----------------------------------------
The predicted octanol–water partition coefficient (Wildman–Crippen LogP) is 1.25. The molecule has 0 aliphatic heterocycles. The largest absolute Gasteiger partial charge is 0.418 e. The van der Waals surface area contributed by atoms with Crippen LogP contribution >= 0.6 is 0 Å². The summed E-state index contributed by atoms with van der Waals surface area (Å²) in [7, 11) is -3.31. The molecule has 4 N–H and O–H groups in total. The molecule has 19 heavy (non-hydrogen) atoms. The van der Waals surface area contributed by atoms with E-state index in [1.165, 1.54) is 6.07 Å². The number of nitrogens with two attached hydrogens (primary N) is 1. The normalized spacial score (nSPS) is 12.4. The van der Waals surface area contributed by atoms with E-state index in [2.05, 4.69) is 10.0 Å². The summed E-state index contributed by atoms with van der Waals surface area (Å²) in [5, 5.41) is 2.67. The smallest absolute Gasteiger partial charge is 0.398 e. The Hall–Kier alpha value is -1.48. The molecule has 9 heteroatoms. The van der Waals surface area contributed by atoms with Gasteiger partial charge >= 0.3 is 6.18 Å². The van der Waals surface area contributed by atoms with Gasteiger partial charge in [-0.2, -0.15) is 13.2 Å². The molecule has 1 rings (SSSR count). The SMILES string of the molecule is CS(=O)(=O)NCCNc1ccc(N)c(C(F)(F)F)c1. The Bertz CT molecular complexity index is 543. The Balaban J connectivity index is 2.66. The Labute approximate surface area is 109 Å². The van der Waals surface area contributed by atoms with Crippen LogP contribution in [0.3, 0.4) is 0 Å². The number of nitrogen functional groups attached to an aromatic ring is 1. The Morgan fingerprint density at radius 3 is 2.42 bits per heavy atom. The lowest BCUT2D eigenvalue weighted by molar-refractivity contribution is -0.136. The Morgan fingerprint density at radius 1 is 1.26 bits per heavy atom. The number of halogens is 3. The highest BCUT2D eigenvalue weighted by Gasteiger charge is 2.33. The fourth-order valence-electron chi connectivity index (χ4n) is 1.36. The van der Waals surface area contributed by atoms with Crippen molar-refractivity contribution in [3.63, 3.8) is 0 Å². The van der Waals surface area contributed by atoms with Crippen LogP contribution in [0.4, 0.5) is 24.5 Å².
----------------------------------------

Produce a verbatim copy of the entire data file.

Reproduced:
The predicted octanol–water partition coefficient (Wildman–Crippen LogP) is 1.25. The molecule has 0 aliphatic heterocycles. The largest absolute Gasteiger partial charge is 0.418 e. The van der Waals surface area contributed by atoms with Crippen LogP contribution >= 0.6 is 0 Å². The summed E-state index contributed by atoms with van der Waals surface area (Å²) in [7, 11) is -3.31. The molecule has 4 N–H and O–H groups in total. The molecule has 19 heavy (non-hydrogen) atoms. The van der Waals surface area contributed by atoms with E-state index in [1.165, 1.54) is 6.07 Å². The number of nitrogens with two attached hydrogens (primary N) is 1. The normalized spacial score (nSPS) is 12.4. The van der Waals surface area contributed by atoms with E-state index in [2.05, 4.69) is 10.0 Å². The summed E-state index contributed by atoms with van der Waals surface area (Å²) in [5, 5.41) is 2.67. The smallest absolute Gasteiger partial charge is 0.398 e. The Hall–Kier alpha value is -1.48. The molecule has 9 heteroatoms. The van der Waals surface area contributed by atoms with Gasteiger partial charge >= 0.3 is 6.18 Å². The van der Waals surface area contributed by atoms with Gasteiger partial charge in [-0.2, -0.15) is 13.2 Å². The molecule has 1 rings (SSSR count). The SMILES string of the molecule is CS(=O)(=O)NCCNc1ccc(N)c(C(F)(F)F)c1. The Bertz CT molecular complexity index is 543. The Balaban J connectivity index is 2.66. The Labute approximate surface area is 109 Å². The van der Waals surface area contributed by atoms with Crippen LogP contribution in [0.3, 0.4) is 0 Å². The number of nitrogen functional groups attached to an aromatic ring is 1. The Morgan fingerprint density at radius 3 is 2.42 bits per heavy atom. The lowest BCUT2D eigenvalue weighted by molar-refractivity contribution is -0.136. The Morgan fingerprint density at radius 1 is 1.26 bits per heavy atom. The number of halogens is 3. The highest BCUT2D eigenvalue weighted by Gasteiger charge is 2.33. The fourth-order valence-electron chi connectivity index (χ4n) is 1.36. The van der Waals surface area contributed by atoms with Crippen molar-refractivity contribution in [3.63, 3.8) is 0 Å². The van der Waals surface area contributed by atoms with Crippen LogP contribution in [0.4, 0.5) is 24.5 Å².